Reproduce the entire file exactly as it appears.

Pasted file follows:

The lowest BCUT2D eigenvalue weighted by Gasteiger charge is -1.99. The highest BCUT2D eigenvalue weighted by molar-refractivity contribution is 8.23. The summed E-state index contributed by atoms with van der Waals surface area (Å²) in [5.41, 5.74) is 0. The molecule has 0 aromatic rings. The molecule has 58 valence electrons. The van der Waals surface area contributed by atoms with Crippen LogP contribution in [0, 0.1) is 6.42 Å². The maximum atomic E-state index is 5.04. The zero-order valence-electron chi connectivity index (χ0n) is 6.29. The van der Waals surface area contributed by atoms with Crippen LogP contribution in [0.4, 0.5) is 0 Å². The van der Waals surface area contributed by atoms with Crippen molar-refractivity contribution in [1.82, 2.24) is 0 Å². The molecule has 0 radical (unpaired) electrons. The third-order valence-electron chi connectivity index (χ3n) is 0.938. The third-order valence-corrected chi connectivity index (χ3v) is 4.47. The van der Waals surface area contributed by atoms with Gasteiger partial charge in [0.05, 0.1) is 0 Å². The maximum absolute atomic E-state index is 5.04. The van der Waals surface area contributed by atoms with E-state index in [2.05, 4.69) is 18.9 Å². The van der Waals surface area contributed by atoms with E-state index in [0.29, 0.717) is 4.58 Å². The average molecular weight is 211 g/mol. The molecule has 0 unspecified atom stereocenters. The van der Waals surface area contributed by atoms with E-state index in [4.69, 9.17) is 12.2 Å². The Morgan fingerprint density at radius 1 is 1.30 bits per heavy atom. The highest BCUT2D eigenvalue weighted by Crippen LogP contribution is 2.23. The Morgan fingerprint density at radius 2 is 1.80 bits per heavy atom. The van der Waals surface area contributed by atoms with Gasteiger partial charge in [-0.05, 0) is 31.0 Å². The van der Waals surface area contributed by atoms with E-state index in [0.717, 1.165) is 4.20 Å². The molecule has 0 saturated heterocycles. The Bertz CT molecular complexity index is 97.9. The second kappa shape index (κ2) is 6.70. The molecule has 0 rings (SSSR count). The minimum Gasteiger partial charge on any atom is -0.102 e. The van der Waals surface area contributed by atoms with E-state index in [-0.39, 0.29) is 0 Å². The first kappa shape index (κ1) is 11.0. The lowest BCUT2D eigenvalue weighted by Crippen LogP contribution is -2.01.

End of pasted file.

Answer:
The lowest BCUT2D eigenvalue weighted by Gasteiger charge is -1.99. The highest BCUT2D eigenvalue weighted by molar-refractivity contribution is 8.23. The summed E-state index contributed by atoms with van der Waals surface area (Å²) in [5.41, 5.74) is 0. The molecule has 0 aromatic rings. The molecule has 58 valence electrons. The van der Waals surface area contributed by atoms with Crippen LogP contribution in [0, 0.1) is 6.42 Å². The maximum atomic E-state index is 5.04. The zero-order valence-electron chi connectivity index (χ0n) is 6.29. The van der Waals surface area contributed by atoms with Crippen LogP contribution in [0.4, 0.5) is 0 Å². The van der Waals surface area contributed by atoms with Crippen molar-refractivity contribution in [1.82, 2.24) is 0 Å². The molecule has 0 radical (unpaired) electrons. The third-order valence-electron chi connectivity index (χ3n) is 0.938. The third-order valence-corrected chi connectivity index (χ3v) is 4.47. The van der Waals surface area contributed by atoms with Gasteiger partial charge in [0.05, 0.1) is 0 Å². The maximum absolute atomic E-state index is 5.04. The van der Waals surface area contributed by atoms with E-state index in [2.05, 4.69) is 18.9 Å². The van der Waals surface area contributed by atoms with E-state index in [0.29, 0.717) is 4.58 Å². The average molecular weight is 211 g/mol. The molecule has 0 unspecified atom stereocenters. The van der Waals surface area contributed by atoms with E-state index in [4.69, 9.17) is 12.2 Å². The Morgan fingerprint density at radius 1 is 1.30 bits per heavy atom. The highest BCUT2D eigenvalue weighted by Crippen LogP contribution is 2.23. The Morgan fingerprint density at radius 2 is 1.80 bits per heavy atom. The van der Waals surface area contributed by atoms with Gasteiger partial charge in [-0.05, 0) is 31.0 Å². The van der Waals surface area contributed by atoms with E-state index in [0.717, 1.165) is 4.20 Å². The molecule has 0 saturated heterocycles. The Bertz CT molecular complexity index is 97.9. The second kappa shape index (κ2) is 6.70. The molecule has 0 rings (SSSR count). The minimum Gasteiger partial charge on any atom is -0.102 e. The van der Waals surface area contributed by atoms with E-state index in [-0.39, 0.29) is 0 Å². The first kappa shape index (κ1) is 11.0. The lowest BCUT2D eigenvalue weighted by Crippen LogP contribution is -2.01.